But wait, Bury A Friend made Number 7 did it? Well yes it did, but you can now chalk it up instead as a Number 6 hit as Billie Eilish's other notable single makes a rebound of its own, powering its way back into the Top 10 after five weeks away and enjoying a brand new peak. Her third permitted hit is Wish You Were Gay, originally a Number 26 chart hit three weeks ago but now her third Top 20 hit single as it too charges up the chart in the wake of the release of her album to sit this time around at Number 13.

Still Fashionable

After speculating whether it would be a one-week wonder it seems only right and proper to notice the continuing Top 10 success of the Steel Banglez track Fashion Week which far from vanishing from sight actually holds its own, declining one place to Number 8. That once more puts it just a step behind the Dave track Location which also declines a place to Number 7, more than holding its own after the other album cuts alongside which it arrived have indeed faded from view. Not every grime and drill hit escapes unscathed though, last week's other notable new entry Keisha & Becky from RUSS and Tion Wayne slumps 19-25.

Still without a video (although a teaser "visualiser" appeared online in the week), but powering its own way into the Top 10 is Piece Of Your Heart by Meduza featuring Goodboys. Number 32 when we first mentioned it last week it now rockets 22 places to sit comfortably at Number 10 and at a stroke become the smash hit you always knew it was going to be.

We Going Nowhere

Highlighting the climbers seems more important than usual this week, given that in marked contrast to seven days ago, this is one of those odd charts where nothing at all seems upwardly mobile. This may just be a blip of course, but it is hard to avoid noticing that our championed batch of thrilling new hits from the likes of Marshmello, Sigrid and Ava Max all go frustratingly into reverse.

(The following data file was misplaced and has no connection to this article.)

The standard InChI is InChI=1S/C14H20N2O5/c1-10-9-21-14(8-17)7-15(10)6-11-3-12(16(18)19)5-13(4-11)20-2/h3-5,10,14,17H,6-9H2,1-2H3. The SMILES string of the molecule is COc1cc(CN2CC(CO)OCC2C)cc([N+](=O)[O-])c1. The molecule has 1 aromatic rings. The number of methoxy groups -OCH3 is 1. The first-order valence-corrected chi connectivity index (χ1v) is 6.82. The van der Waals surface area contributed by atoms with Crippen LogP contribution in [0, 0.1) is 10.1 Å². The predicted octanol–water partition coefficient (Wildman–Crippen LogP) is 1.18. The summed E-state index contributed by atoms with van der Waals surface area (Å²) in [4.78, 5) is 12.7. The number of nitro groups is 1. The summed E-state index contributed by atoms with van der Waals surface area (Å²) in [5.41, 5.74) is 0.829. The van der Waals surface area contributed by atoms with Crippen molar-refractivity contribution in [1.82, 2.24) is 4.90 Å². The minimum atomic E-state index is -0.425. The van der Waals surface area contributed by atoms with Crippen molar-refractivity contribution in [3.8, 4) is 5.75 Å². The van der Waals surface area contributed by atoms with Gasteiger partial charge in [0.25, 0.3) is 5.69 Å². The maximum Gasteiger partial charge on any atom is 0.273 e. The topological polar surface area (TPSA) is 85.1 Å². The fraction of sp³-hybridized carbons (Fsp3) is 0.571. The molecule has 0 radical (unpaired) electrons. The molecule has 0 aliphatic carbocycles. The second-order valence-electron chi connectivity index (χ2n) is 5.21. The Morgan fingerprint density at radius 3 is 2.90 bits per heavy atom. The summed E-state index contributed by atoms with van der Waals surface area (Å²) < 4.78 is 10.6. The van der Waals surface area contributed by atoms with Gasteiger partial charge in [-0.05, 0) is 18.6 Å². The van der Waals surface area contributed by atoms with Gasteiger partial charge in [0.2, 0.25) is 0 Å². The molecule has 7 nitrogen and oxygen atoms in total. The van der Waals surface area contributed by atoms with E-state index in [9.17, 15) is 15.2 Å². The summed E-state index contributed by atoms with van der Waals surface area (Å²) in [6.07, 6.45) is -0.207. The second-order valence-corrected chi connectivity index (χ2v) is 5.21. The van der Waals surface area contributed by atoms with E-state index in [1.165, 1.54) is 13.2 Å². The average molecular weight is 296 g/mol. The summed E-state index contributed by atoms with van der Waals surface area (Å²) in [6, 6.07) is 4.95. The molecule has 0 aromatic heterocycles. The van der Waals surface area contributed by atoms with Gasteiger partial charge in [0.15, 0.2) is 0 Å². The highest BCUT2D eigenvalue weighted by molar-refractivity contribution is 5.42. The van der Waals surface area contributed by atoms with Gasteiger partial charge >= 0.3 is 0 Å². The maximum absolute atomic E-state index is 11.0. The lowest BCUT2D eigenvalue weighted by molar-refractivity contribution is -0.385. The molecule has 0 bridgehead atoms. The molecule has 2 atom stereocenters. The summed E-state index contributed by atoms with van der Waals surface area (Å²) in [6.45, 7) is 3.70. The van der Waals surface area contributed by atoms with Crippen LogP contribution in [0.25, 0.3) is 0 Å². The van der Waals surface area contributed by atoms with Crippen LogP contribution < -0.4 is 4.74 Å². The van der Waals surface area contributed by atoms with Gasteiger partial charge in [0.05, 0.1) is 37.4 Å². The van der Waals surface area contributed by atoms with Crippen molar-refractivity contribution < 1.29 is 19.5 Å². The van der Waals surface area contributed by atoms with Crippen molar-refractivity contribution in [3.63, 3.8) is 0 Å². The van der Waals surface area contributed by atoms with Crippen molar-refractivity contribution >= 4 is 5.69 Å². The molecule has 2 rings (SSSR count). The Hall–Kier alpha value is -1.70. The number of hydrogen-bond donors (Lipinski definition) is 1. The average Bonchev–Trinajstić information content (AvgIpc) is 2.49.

Your Mum

Billie aside, the biggest new hit of the week has to be content with landing at a not too disrespectable Number 19. Rap hit of the week is Your Mrs from Jay1, a 22-year-old who originates from London but who unlike many of his contemporaries moved out and now hails from Coventry. He first came to online attention a year ago with his track That's My Bae which briefly prompted its own hashtag-led challenge as people rapped their own rhymes over its rhythm. Your Mrs drags him overground and into the commercial pop charts for the very first time, and as ever we are left contemplating its future prospects. One week wonder or long-term hit? For this one, I'm going for the former.

Back Back Baby

I may have mocked them at the time for being ever so slightly irrelevant to modern audiences, but you cannot deny that Westlife made for one of the more intriguing chart stories of the winter. 20 years on from their original success the Irish balladeers returned to the charts with an Ed Sheeran song and in the process confounded expectations that their attempt to recreate past glories would end in inglorious favour. Admittedly there were some clever promotional tactics at work, with brand new versions of their single emerging at regular intervals to pop another chart sale, but the history books will record that Hello My Love has been a startlingly enduring hit, hovering around the lower end of the Top 40 for over two months even if it never came close to eclipsing the Number 13 it charted at in its first week on sale. And needless to say its streams during this time were minimal.

Now we are blessed with the follow-up, Better Man yet another Ed Sheeran co-write and if we are being perfectly honest a song which is wasted on the veteran performers given the level of attention it is likely to receive in the long term. A release for fan service only in truth, it charts at Number 26 and unless a miracle comes to pass is going to suffer the same fate as Hello My Love, selling to loyal followers but being paid no attention beyond that. I take some small joy from the song's Wikipedia page which takes time out to note that "…this is their second single release that starts with letter "B" since "Bop Bop Baby" in 2002. This is their third second (sic) single release that consist (sic) with the word "man" since "What Makes a Man" in 2000 and "Mandy" in 2003". And you thought my stats were drenched in nerdism.

Leave It Alone Woman

That might have been all she wrote this week, but for the surprise appearance of yet ANOTHER brand new Ariana Grande track. Because despite two album releases in the space of a year she still has unheard material to churn out. Monopoly, a duet between the singer and next star in waiting Victoria Monet. Only made available to stream and purchase on Monday, the track suffers because of this and sneaks in at a lowly Number 40, but it is everything we've come to expect from a rush-released Ariana hit of late. She even says "fuck" a lot in it so all is right with the world. Top 5 next week perhaps?